Court's ensemble cast has some similar gut-wrenching moments, many of which come from Kenn E. Head, whom McElroen deftly uses as a kind of moral conscience of the piece. Lance Stuart Baker offers a most compelling turn as a self-loathing young rich man whom the Invisble Man meets along the way; the aptly dangerous Julia Watt personifies a bevy of white, female, sexual temptations; and A.C. Smith rises up to play many of the black leaders whom our man, it turns out, cannot trust. Paul Oakley Stovall, Bill McGough, Tracey N. Bonner, Chris Boykin and Kimm Beavers all have excellent scenes, even though at times you wish that McElroen (a director of great imagination making an overdue Chicago debut) had just a few more actors at his disposal, allowing him to add spectacle and ensure race-specificity in a piece, frankly, that demands it.
Still, this is a remarkable piece of made-in-Chicago theater that deserves to attract national attention and will, for sure, thrill and inspire Ellison's fans, even as it slightly confounds those new to the novel. That dichotomy could and should be fixed by these capable creators. The theater is a distinct medium, and Ellison has a lot more to teach us all.
When: Through Feb. 19
Where: Court Theatre, 5535 S. Ellis Ave.
Running time: 3 hours, 10 minutes
Tickets: $45-$65 at 773-753-4472 or couttheatre.org.
In their professional opinions, the Packers clearly are still the class of the division. The Bears have the second best team, barely, over the Lions.
"It's going to be a real good division," one player personnel director said.
Four were given for a position group that was best in the division; three for second best; two for third best and one point for worst.
Here is how each team ranked at each position.
1. Packers (20); 2. Bears (13); 3. Lions (12); 4. Vikings (5);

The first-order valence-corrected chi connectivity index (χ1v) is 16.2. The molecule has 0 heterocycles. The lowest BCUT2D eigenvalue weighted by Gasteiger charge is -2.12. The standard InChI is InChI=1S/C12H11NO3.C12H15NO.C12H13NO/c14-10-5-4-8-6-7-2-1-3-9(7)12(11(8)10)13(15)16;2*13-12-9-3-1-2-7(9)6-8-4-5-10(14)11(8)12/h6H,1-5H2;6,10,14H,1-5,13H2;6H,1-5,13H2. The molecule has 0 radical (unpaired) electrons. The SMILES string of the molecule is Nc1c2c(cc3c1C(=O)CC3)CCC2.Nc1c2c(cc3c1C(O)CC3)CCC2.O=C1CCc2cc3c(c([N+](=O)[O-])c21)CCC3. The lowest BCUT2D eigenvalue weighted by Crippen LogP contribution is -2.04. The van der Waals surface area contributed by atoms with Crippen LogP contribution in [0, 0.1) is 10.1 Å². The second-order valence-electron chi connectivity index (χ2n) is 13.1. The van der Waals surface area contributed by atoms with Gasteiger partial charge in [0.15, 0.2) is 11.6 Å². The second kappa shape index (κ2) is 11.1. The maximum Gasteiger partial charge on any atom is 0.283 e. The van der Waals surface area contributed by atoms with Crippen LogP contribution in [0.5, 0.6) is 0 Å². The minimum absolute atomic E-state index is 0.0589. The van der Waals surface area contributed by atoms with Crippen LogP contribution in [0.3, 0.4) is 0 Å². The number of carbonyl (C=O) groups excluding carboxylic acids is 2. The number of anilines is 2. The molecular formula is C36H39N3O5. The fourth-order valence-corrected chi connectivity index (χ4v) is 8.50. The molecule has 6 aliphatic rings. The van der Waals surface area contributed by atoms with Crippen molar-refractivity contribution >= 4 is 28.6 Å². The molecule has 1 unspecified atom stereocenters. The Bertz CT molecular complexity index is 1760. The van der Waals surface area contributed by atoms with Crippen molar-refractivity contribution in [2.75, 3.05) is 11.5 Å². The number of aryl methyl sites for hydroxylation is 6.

Each of the five personnel men thought the Packers had the best quarterback, but they were split on who was second best. Three of them chose the Bears' Jay Cutler and two picked the Lions' Matthew Stafford.
Some of the pro-Cutler comments:
•"Stafford is gaining on Cutler, but Cutler gets the benefit of the doubt because he has done it more years in a row."
•"Stafford has Megatron (Calvin Johnson) to throw to, and just has to get it out to him. Cutler has had to make smart decisions and accurate throws on a consistent basis. He hasn't had the dominant receiving weapons until now."
And some pro-Stafford comments:
•"They are equally athletic in terms of escaping pressure, but Stafford is more accurate, and he has gotten it done without a running game."
•"Stafford won't make as many bad decisions."
1. Vikings (20); 2. Bears (15); 3. Lions (9); 4. Packers (6).
The personnel men voted as if Adrian Peterson, who is coming off a knee injury, will be healthy and as capable as ever. Each of them had the Vikings best and the Bears second best. The only question was if the Lions or Packers are third.
The Lions have more talent, but Jahvid Best and Mikel Leshoure are coming off injuries and Leshoure is facing a two-game suspension.
"It seems you never are sure who is available for the Lions," one front office man said. "Who knows with that group?"
1. Packers (19); 2. Lions (16); 3. Bears (10); 4. Vikings (5).
The acquisition of Brandon Marshall failed to move the Bears into the top two because the Packers and Lions both are stacked.
"Even with Marshall, the Bears receivers leave something to be desired," one scout said.
Another pro personnel man had a different take.
"If they had Johnny Knox healthy, the Bears would have a really strong receiver group," he said.
Despite the presence of Johnson for the Lions, probably football's best receiver, the Packers were given four of five first-place votes.
"The Packers have more depth than anyone," a personnel man said.
1. Lions (20); 2. Packers (14); 3. Vikings (11); 4. Bears (5).
The personnel men were unanimous that the Lions had the best group and the Bears the worst.
One said, "The top three in the division are almost a tie. The Bears group isn't as good."
1. Packers (19); 2. Lions (16); 3. Vikings (8); 4. Bears (7).